It is important to state that, single layer strand and parallel laid, rope constructions, manufactured in Lang’s lay, MUST NOT be used with one end free to rotate. Since the wires and the strands as twisted in the same direction, if the rope is free to rotate the wires and the strands will untwist tighter and seriously affect the integrity and breaking strength of the rope.
Should ropes be lubricated in service and if so, what type of lubricant should be used?
Wire ropes may be considered as machines, each with approximately 200 to 300 individual wires, which move independently to each over whenever ropes operate around sheaves or spool on or off winch drums, therefore ensuring ropes are lubricated internally will minimise the level of friction between the individual wires and optimise the ropes bend fatigue performance. Lubricant internally and externally will protect the ropes from corrosion and this applies equally to both un-galvanised/bright ropes and galvanised rope. Although the zinc on the surface of the individual wires of a galvanised rope will protect the wires from corrosion, once the zinc has sacrificed itself (oxidised) to protect the steel, the wires are then susceptible to corrosion. The longer the zinc can be protected by the lubricant the longer the zinc remains to offer protection to the steel. However there are applications where internal or external lubricant on the rope may not be advisable, anywhere the lubricant could drop off the rope and contaminate products (paper, food, etc.) in the vicinity of the rope or where the lubricant on the exterior of the rope may be contaminated with debris in the atmosphere (grit, sand, etc.). In this application, it must be accepted that ‘dry’ ropes will have a significantly reduced service life.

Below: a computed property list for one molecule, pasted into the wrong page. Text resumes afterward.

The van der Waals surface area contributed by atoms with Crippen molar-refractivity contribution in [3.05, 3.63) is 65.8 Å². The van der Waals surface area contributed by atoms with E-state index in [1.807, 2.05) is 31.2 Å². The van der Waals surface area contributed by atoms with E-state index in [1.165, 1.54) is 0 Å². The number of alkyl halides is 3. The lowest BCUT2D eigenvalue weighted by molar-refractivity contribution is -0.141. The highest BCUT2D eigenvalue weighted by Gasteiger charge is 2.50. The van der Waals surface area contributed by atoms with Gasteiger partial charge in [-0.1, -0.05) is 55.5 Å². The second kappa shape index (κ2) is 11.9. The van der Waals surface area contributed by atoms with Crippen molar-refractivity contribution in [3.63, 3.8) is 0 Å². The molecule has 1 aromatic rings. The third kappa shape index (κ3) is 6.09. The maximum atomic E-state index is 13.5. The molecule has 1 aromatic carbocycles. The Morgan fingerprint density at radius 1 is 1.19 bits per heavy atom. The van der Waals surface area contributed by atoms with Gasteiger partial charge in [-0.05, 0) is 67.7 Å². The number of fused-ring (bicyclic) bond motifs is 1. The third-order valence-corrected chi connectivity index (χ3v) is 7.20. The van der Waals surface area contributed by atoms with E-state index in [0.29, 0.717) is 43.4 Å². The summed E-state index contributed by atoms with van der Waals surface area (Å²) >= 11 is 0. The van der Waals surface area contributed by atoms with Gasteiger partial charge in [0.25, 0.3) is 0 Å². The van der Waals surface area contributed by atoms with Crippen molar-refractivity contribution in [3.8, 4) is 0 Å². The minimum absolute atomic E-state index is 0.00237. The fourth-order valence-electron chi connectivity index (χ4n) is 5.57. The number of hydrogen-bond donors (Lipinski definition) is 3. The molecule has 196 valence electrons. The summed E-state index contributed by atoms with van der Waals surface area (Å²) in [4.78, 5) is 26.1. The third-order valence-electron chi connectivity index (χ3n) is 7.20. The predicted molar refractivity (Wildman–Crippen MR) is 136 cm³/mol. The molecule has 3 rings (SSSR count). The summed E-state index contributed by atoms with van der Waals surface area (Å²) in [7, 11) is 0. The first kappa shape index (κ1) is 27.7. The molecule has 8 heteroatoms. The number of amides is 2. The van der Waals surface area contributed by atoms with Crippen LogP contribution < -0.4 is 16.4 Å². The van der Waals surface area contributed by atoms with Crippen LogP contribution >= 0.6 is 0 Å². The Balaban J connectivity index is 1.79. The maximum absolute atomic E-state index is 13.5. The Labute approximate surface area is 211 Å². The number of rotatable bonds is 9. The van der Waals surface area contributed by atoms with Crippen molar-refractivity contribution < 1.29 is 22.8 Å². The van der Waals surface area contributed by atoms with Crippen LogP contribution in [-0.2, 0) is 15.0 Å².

Ropes may be lubricated in-service with either oil or grease, both products offering slightly different benefits. Oils may be applied from a portable spray unit and although the ropes may require being re-lubricated more frequently, since it is relatively easy and cleaning to apply, operators are more likely to re-lubricate the ropes in service. The thin oil may penetrate the rope and surface coat the exterior of the rope with a thin film of lubricant, which also allows for relatively easy routine visual inspection of the rope. Alternatively, rope may be lubricated with a soft bearing type grease; the grease may be applied using a suitable pressure greasing system (Masto, Viper, etc.) to ensure uniform coating of grease along the total length of the rope passing through the greasing system, although the level and colour of grease may make visual inspection difficult. It is important that any oil or grease used to lubricate ropes in service is compatible with the lubricant applied to the rope during manufacturing and Bridon-Bekaert offer a range of wire rope lubricants specially formulated to be suitable for most environments and operations, including ECO VGP 2013 compliant (Bio-degradable, Non-toxic & Non-accumulative) products.
What is the maximum temperature a wire rope can operate?